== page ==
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Mobile Learning | Viewpoint

7 Strategies for iPads and iPods in the (Math) Classroom

Touch devices--such as iPods and iPads--represent a fundamental change in computing. They are unobtrusive, powerful, and intuitive devices that support authentic acts of learning through exploration, collaboration, consolidation, creation, and communication. Although the ideal may be a 1-to-1 deployment, even a single device can have a positive impact.

We want to share a series of thoughts and strategies supporting the adoption of iOS (iPod, iPhone, iPad) and other touch devices in the classroom and then focus on the selection and use of apps to support learning. Although our experience is primarily in the math classroom, we believe that many of these ideas are applicable to education generally.

1. Consider Class Sets or BYOSD (Bring Your Own Specified Device)
Just as we experienced with the introduction of graphing calculators in decades past, the 1-to-1 adoption of touch devices will be initially driven by individual preference, cost, philosophy, etc., but practicality will be the ultimate arbiter. To make graphing calculators work in the classroom efficiently, schools eventually adopted policies where a particular brand of calculator was requested (and supplied when there was a need).

We anticipate that the utility and practicality of touch devices and the associated resources will become apparent relatively quickly, and that mechanisms will be introduced to supply all students with their own personal devices to use and manage (BYOSD). Schools will then return to the role of providing access to content (e-texts/iBooks) and the resources (apps and WiFi) necessary to support the educational process.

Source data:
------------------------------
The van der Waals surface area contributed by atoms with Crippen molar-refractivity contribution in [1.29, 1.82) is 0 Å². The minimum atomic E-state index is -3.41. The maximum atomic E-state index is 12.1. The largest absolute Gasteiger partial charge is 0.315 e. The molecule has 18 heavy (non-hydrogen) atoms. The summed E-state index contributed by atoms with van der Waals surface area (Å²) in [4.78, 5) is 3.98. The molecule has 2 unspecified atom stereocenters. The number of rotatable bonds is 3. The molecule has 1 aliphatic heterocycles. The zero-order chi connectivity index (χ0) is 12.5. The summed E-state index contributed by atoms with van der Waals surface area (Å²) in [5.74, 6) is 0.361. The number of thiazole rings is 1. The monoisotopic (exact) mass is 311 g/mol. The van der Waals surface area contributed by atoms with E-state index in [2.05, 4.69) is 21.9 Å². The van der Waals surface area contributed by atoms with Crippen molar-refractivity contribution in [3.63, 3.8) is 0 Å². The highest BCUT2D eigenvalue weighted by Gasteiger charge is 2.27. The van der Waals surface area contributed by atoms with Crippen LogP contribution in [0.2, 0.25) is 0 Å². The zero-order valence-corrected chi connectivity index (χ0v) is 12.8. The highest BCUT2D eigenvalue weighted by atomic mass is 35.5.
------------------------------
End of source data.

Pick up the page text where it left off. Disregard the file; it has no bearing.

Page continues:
Still, it really doesn't matter where in the adoption process your school is. With even a single iPod Touch or iPad you can begin. Start with whole-class exploration and discussion (using a document camera or mirroring through a laptop), then set up an activity center to support further small group exploration, and finally allow individual/pair use to support consolidation, self-directed learning, fluency building, and assessment. 

2. Find Educationally Useful Apps
There are thousands of apps on iTunes designed to support learning in math. Unfortunately, the educational value of a given app is not directly linked to its popularity, ratings, or position on the list of presented apps. Look to your peers to help you find the most useful ones. Searching the web will reveal lists of apps that other educators have reviewed and recommended, on websites like Tap Tap Math.

Here are some tips on what to look for as you filter apps:

  • Those that are easy to understand and use;
  • Those that focus on mathematical sense making (e.g., visual models) and avoid the flashcard apps that focus only on rote memorization;
  • Those that allow you to adjust settings to meet individual needs;
  • The ones that focus on mastery before fluency, and avoid those that focus too much on speed;